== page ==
In manufacturing sites' operations, many areas have yet to be digitalized.
Digitalizing these areas is the first step to realizing a smart factory.
With COVID-19 making face-to-face communication difficult,
being able to share information via digital data regardless of time and place has become essential.
Today, the DX (digital transformation) wave is upon us in each field of industry.
One of the objectives of the manufacturing industry as it aims for "Industry 4.0" (the fourth Industrial Revolution), is smart factories.
Through the collection and analysis of a variety of on-site data, smart factories create a more advanced production process.
This is expected to lead to faster decision making in manufacturing plants and the supply chain, as well as the creation of new business.
The first step to making this happen is digitalization of the individual operations at manufacturing sites.
The spread of COVID-19 has significantly impacted manufacturing sites.
To cite some examples, the number of people that can enter and work at sites has been limited, which has resulted in a lack of communication because people are not permitted to move freely, and the circulation of paper-based ledgers has increased the risk of infection.
These problems call for a framework that helps you to grasp a site's state from a remote location and to instruct and guide the site personnel in an easy to understand manner.
The skill level of site personnel has not been standardized, and operations are people-dependent.
Lines are often stopped as errors go overlooked.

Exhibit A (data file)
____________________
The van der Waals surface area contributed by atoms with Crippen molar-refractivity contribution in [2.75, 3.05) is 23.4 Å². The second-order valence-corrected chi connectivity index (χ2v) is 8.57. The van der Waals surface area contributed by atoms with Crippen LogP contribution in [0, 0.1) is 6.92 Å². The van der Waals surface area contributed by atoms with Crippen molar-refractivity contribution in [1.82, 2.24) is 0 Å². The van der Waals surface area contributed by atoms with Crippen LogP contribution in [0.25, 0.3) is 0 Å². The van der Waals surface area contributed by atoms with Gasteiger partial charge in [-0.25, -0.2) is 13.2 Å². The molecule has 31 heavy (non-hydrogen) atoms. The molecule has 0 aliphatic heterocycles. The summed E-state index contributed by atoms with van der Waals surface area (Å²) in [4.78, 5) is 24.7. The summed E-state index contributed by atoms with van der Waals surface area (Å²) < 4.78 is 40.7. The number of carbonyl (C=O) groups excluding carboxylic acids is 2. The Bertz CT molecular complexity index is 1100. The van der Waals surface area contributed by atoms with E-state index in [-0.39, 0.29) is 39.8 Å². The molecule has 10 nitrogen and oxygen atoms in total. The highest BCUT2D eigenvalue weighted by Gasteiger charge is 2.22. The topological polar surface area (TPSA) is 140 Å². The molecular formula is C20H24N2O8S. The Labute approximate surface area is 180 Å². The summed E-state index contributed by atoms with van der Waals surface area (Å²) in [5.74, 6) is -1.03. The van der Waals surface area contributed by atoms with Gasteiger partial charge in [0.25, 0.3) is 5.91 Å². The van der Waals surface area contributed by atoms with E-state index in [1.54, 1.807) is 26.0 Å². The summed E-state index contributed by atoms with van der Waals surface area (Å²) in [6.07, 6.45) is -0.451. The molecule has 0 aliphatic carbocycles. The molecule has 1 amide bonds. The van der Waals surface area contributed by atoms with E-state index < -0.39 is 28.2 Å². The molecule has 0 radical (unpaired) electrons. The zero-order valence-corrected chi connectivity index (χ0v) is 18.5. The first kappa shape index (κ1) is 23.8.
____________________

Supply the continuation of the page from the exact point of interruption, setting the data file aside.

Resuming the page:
The operational state has not been digitalized, which makes it impossible to monitor in real time.
A local staff member who just joined us was inspecting our facility,
but the member overlooked a signal that indicated an error, which led to stoppage of the relevant facility.
A long time passed before the problem was discovered, which delayed recovery still further.
Introduce an IoT (Internet of Things) device for manufacturers that automatically and remotely collects information from sensors placed on your production line.
Without the need to station someone locally and have the person check the operational status, the facility will automatically monitor the line's operational status,
accumulate data, and activate an alarm if an abnormality is detected, thus realizing efficient operation.
We want to avoid communicating on the phone with the operations personnel at our manufacturing site
because of the risk that their hands may not be free as well as the risk of miscommunication due to language barriers.
This calls for a system whereby manufacturing sites can properly receive instructions from a remote location.
We had trouble at a plant in a country that has banned entry of foreign nationals.
We talked to the local personnel to see what was happening, but we could not understand the situation well and could not issue appropriate instructions.
Use smart glasses that enable you to see the local situation in real time.
By combining these with an app that transmits audio and video,
you can see what is happening alongside the local personnel without tying up the personnel's hands.
Paper-based ledgers pose the risks of misprints and losses, and incur the costs of printing and storage.
There is also time loss due to circulation, and the risk of infection from face-to-face communication.
We want to digitalize our paper-based ledgers as well as use such data for additional purposes.
A ledger was filled in by a local staff member with poor language skills. It was then misread,
which resulted in products being shipped out without checking.
Why not switch to digital ledgers that do not involve manual data entry?
Unlike paper-based ledgers, managing ledgers on a tablet incurs no storage or printing costs, thus reducing costs over the long term.
This is also more convenient since the data is centralized and easily searched.
You can also utilize dropdown menus and checkboxes to minimize the risk of incorrect entry. Digitalization also minimizes the risk of loss.